Read Ghost Story Online

Authors: Jim Butcher

Ghost Story

Table of Contents
Published by New American Library, a division of
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First published by Roc, an imprint of New American Library, a division of Penguin Group (USA) Inc.
First Printing, August 2011
Copyright © Jim Butcher, 2011
All rights reserved
Library of Congress Cataloging-In-Publication Data is available upon request.
ISBN : 978-1-101-47617-8
Set in Janson Text
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To Air, for introducing me to Mab by onion-colored light
As always, there are too many people to thank and only a little bit of space to thank them in. This time around, I must especially thank my editor, Anne, for putting up with my delays in writing. I'm sure I gave her, along with several of the folks trying to schedule things at Penguin, headaches. My agent, Jenn, was invaluable in getting everything straightened out, as well as in helping me through the bumpy bits, and I owe her my thanks, as well. I would apologize to you all abjectly if I were sure it would never happen again. Seems sort of insincere to do it otherwise, all things considered, so I'll just thank you for your patience and understanding.
To the inhabitants of the Beta Asylum, many more thanks than usual are owed, especially for everyone who sacrificed so much of their time and focus in the last few weeks before the revised deadline. Your feedback, support, and advice were particularly invaluable.
To my dear patrons, the readers, I can only thank you for your patience, after leaving the last novel the way I did, then making everyone wait another three months past the usual delay while I made sure this book was ready to go. Enjoy! (And, technically, guys,
did NOT end in a cliff-hanger. Seriously.)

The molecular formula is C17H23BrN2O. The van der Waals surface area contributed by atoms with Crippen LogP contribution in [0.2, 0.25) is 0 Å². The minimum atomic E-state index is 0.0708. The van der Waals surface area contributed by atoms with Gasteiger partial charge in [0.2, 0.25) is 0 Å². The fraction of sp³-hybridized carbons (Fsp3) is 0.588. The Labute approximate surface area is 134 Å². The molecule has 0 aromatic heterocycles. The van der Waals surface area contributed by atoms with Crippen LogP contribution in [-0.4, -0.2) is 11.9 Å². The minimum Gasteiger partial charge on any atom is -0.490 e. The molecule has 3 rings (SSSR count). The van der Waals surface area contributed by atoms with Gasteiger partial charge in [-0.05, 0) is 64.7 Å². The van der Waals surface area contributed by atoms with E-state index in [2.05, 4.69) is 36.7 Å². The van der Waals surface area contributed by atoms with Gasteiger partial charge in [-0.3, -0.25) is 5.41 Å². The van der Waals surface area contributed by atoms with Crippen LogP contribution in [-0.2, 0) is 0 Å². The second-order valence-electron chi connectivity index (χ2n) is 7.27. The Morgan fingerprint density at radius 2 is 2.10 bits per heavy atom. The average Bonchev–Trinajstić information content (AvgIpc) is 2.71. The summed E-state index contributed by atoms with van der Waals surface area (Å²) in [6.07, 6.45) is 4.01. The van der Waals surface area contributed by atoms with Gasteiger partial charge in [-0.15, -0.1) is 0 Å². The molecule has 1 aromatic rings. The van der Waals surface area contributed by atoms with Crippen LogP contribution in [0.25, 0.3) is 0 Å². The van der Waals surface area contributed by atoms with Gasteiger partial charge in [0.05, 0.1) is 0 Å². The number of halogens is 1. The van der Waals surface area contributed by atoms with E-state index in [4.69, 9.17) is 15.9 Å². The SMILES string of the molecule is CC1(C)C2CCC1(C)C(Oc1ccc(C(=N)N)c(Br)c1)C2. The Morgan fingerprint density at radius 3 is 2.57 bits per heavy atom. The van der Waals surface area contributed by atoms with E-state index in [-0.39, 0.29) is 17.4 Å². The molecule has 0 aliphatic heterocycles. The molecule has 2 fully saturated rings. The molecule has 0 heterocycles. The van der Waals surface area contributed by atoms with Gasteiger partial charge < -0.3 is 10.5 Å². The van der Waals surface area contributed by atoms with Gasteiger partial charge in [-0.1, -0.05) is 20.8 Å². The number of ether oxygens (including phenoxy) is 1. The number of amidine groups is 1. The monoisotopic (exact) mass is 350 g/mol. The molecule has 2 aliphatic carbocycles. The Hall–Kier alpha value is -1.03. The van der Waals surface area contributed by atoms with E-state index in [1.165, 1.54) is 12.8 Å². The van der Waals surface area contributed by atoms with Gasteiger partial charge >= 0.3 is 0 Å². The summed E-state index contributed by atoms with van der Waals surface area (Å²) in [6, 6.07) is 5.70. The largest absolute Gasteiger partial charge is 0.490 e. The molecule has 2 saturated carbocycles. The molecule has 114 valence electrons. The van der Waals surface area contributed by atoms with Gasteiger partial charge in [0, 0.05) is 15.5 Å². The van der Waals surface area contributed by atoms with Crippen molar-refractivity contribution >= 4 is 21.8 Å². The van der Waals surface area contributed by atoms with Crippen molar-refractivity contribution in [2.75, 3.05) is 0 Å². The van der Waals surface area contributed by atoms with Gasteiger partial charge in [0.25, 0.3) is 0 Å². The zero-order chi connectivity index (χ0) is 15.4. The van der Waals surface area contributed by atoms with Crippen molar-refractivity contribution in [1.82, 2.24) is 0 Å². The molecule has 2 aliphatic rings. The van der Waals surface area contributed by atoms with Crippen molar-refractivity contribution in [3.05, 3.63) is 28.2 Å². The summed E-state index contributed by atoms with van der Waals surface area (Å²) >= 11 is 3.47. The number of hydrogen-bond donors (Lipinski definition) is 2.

And to Shannon, who had to live with me during this more-franticthan-usual period of insanity: I'm almost certain I'll be sane again at some point in the reasonably near future. I'll try to make it up to you.
Chapter One
ife is hard.
Dying's easy.
So many things must align in order to create life. It has to happen in a place that supports life, something approximately as rare as hen's teeth, from the perspective of the universe. Parents, in whatever form, have to come together for it to begin. From conception to birth, any number of hazards can end a life. And that's to say nothing of all the attention and energy required to care for a new life until it is old enough to look after itself.
Life is full of toil, sacrifice, and pain, and from the time we stop growing, we know that we've begun dying. We watch helplessly as year by year, our bodies age and fail, while our survival instincts compel us to keep on going—which means living with the terrifying knowledge that ultimately death is inescapable. It takes enormous effort to create and maintain a life, and the process is full of pitfalls and unexpected complications.
a life, by comparison, is simple. Easy, even. It can be done with a relatively minor effort, a single microbe, a sharp edge, a heavy weight . . . or a few ounces of lead.
So difficult to bring about. So easy to destroy.